of Huntingdon and Northampton, to the said Waltheof, who had
married his niece Judith, daughter of Odo Earl of Albemarle (fn. 7) . Not
many years afterwards Waltheof was accused of designs against the
King, and beheaded at Winchester (fn. 8) , being the first nobleman, as it
is said, who suffered that death in England. His widow Judith,
who is supposed to have incensed the King against him, and to have
hastened his death (fn. 9) , was in possession of this manor when the survey
of Doomsday was taken. It passed afterwards to her eldest daughter
Maud, who married first Simon de St. Liz (a Norman nobleman, who
is said to have been refused by her mother because he was lame of
one leg) (fn. 10) ; and secondly, David, son of Malcolm III. King of Scotland. By the favour of King Henry I. this David, who succeeded
afterwards to his father's throne, possessed the Earldom of Huntingdon, and all the lands which had been Earl Waltheof's (fn. 11) . The
manor of Tottenham continued to be annexed to the Earldom of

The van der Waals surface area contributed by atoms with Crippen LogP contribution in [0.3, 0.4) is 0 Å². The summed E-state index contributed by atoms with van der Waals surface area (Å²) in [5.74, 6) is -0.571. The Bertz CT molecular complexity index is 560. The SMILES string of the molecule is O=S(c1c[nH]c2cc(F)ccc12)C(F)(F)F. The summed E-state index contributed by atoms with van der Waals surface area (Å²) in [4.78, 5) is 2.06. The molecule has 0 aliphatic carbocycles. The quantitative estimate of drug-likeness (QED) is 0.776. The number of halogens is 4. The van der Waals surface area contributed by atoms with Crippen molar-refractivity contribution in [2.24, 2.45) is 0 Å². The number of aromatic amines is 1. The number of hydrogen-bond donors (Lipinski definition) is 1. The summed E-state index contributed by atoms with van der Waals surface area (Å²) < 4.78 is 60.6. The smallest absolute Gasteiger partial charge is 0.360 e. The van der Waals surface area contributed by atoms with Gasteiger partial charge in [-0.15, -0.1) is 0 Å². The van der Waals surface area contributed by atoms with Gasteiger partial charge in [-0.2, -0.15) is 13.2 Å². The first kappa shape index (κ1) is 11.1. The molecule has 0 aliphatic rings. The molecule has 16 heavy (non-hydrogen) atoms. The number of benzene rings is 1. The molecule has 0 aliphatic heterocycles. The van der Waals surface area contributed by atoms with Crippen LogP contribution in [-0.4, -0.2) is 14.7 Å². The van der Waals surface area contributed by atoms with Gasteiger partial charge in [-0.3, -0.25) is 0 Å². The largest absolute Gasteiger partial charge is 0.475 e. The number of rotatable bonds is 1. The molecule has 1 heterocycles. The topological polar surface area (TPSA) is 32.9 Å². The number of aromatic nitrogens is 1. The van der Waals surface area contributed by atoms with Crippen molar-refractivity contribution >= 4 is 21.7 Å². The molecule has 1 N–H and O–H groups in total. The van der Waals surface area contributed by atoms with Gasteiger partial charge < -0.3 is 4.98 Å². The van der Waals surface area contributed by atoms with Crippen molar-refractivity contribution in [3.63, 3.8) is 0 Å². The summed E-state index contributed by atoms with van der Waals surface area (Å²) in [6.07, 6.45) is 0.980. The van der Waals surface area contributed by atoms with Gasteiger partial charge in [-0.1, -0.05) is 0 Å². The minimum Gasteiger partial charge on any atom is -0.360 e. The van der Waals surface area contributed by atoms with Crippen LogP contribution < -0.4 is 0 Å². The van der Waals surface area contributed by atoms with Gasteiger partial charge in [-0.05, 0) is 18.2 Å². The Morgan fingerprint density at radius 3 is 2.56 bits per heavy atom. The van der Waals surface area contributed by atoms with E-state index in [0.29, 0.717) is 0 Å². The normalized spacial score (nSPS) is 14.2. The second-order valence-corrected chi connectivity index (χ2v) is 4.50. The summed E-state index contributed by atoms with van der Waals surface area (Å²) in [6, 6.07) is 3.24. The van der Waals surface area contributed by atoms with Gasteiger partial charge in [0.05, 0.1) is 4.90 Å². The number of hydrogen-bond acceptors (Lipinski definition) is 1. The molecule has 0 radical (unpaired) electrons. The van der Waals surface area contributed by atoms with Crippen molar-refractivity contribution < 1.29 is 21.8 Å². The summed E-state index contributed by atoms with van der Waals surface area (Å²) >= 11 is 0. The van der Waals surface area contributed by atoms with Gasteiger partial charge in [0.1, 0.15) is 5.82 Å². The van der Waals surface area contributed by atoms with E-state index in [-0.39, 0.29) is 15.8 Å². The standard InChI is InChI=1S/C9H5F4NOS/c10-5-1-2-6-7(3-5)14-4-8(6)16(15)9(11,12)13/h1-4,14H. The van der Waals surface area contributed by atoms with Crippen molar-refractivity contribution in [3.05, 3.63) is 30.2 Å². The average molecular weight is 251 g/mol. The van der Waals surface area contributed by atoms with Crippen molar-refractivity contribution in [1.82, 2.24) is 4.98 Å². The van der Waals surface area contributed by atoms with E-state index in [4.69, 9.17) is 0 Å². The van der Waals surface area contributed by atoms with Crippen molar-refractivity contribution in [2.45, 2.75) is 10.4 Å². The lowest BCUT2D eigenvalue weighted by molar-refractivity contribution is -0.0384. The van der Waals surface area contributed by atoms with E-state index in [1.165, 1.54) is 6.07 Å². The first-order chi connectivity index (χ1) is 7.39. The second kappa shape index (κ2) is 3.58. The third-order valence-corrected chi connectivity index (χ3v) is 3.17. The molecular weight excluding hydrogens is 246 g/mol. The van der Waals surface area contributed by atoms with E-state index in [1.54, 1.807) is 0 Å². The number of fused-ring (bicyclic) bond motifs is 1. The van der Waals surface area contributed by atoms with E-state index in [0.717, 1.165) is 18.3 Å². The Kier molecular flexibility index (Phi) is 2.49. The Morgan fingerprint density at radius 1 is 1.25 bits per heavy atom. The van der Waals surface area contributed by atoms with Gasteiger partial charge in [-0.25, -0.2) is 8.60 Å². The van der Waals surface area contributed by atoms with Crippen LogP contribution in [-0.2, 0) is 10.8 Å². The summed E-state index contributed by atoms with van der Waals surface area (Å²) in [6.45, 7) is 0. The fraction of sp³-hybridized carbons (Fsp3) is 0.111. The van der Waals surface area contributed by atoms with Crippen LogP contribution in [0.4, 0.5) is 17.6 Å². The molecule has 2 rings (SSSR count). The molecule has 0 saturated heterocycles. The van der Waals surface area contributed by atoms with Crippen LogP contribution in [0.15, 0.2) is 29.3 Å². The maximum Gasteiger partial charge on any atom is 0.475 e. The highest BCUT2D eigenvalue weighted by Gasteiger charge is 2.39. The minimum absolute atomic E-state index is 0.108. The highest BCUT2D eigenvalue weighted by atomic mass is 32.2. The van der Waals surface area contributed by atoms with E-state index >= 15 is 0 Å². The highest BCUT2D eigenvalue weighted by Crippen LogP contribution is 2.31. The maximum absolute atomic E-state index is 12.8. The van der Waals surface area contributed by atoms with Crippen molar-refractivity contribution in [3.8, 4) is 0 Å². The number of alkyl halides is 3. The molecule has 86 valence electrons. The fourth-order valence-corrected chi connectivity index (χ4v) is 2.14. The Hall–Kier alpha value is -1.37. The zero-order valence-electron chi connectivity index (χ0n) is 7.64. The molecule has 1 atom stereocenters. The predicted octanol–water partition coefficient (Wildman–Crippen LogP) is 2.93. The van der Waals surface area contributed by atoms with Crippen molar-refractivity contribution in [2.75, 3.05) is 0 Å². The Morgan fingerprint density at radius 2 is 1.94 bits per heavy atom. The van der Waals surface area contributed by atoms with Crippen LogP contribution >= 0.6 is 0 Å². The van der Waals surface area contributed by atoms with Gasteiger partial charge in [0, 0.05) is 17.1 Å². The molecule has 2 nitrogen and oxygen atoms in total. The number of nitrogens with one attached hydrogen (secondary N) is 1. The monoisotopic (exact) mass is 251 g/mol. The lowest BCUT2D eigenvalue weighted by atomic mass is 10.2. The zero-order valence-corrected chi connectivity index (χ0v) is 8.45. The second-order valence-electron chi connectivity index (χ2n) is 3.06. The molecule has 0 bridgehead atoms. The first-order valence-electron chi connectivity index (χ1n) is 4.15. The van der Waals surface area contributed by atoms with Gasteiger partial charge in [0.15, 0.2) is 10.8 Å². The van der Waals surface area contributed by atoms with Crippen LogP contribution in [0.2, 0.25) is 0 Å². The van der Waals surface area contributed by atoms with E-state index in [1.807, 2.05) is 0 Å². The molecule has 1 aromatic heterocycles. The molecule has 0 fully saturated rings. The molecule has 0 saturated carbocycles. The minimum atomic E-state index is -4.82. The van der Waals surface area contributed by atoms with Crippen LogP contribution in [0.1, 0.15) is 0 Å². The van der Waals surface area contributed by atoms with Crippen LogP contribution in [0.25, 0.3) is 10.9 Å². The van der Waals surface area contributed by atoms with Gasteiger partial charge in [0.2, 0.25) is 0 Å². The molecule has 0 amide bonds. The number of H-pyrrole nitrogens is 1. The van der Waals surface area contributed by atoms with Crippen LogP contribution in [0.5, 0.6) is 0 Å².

Huntingdon, and passed with it, by royal grants, to Henry (fn. 12) , son
of David King of Scotland, in 1134; to Simon de St. Liz, son of
the above-mentioned Earl of that name, 1136; to Malcolm IV. King
of Scots (fn. 13) (son of Henry), 1152; to his brother William, surnamed
the Lion, King of Scots, 1165; to Simon de St. Liz, the third of
that name, and the right heir, 1174: on his death, which happened
in 1184 (fn. 14) , King Henry II. gave the Earldom to William King of
Scots, who immediately gave it to his brother David (fn. 15) , to whom
the manor of Tottenham was confirmed by King John in 1199 (fn. 17) .
This David, who was Earl of Angus, Galloway, and Huntingdon,
died in 1219, having married Maud, daughter and heir of Hugh
Kevelioc, Earl of Chester, who in the same year had the manor of
Tottenham, among other lands, assigned as her dower, having been
part of her frank marriage (fn. 18) . Their only son, John Earl of Chester
and Huntingdon, was poisoned in the year 1237, by his wife Helen,
daughter of Llewellin Prince of Wales (fn. 19) . Soon after her husband's
death, she married Robert de Quincy, a younger brother of Roger,
the last Earl of Winchester of that family, who, in 1238, had livery
of the manor of Tottenham and other lands, till such time as his
wife's dower should be made out (fn. 20) .
Division of the manor into three parts.
Hitherto the manor of Tottenham remained entire. In the year
1254, an extent or survey was taken of the lands of Helen, formerly
the wife of John Earl of Chester, to the intent that they might be
divided between Robert de Brus, John de Baliol, and Henry de
Hastings, as coheirs (fn. 21) of the said Earl. The particulars of the survey,